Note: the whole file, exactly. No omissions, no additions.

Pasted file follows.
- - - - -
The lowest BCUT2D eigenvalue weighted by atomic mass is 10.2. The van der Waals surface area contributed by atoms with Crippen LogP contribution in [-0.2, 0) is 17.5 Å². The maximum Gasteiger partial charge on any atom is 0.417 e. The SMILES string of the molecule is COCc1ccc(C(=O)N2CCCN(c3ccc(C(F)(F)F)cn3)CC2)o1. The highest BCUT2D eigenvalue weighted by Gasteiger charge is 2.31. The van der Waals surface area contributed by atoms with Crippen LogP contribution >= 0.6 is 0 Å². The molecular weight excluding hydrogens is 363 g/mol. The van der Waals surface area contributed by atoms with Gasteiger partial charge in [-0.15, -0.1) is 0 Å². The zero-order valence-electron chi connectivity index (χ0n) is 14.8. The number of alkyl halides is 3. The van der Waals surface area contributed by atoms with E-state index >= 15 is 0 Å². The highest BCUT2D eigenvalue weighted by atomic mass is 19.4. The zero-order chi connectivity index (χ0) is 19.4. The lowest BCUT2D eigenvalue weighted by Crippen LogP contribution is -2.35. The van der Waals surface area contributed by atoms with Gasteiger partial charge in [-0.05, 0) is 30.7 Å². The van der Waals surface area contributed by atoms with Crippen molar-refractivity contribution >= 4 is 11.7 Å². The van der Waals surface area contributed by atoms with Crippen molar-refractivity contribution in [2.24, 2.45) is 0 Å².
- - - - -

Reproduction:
The lowest BCUT2D eigenvalue weighted by atomic mass is 10.2. The van der Waals surface area contributed by atoms with Crippen LogP contribution in [-0.2, 0) is 17.5 Å². The maximum Gasteiger partial charge on any atom is 0.417 e. The SMILES string of the molecule is COCc1ccc(C(=O)N2CCCN(c3ccc(C(F)(F)F)cn3)CC2)o1. The highest BCUT2D eigenvalue weighted by Gasteiger charge is 2.31. The van der Waals surface area contributed by atoms with Crippen LogP contribution >= 0.6 is 0 Å². The molecular weight excluding hydrogens is 363 g/mol. The van der Waals surface area contributed by atoms with Gasteiger partial charge in [-0.15, -0.1) is 0 Å². The zero-order valence-electron chi connectivity index (χ0n) is 14.8. The number of alkyl halides is 3. The van der Waals surface area contributed by atoms with E-state index >= 15 is 0 Å². The highest BCUT2D eigenvalue weighted by atomic mass is 19.4. The zero-order chi connectivity index (χ0) is 19.4. The lowest BCUT2D eigenvalue weighted by Crippen LogP contribution is -2.35. The van der Waals surface area contributed by atoms with Gasteiger partial charge in [-0.05, 0) is 30.7 Å². The van der Waals surface area contributed by atoms with Crippen molar-refractivity contribution >= 4 is 11.7 Å². The van der Waals surface area contributed by atoms with Crippen molar-refractivity contribution in [2.24, 2.45) is 0 Å².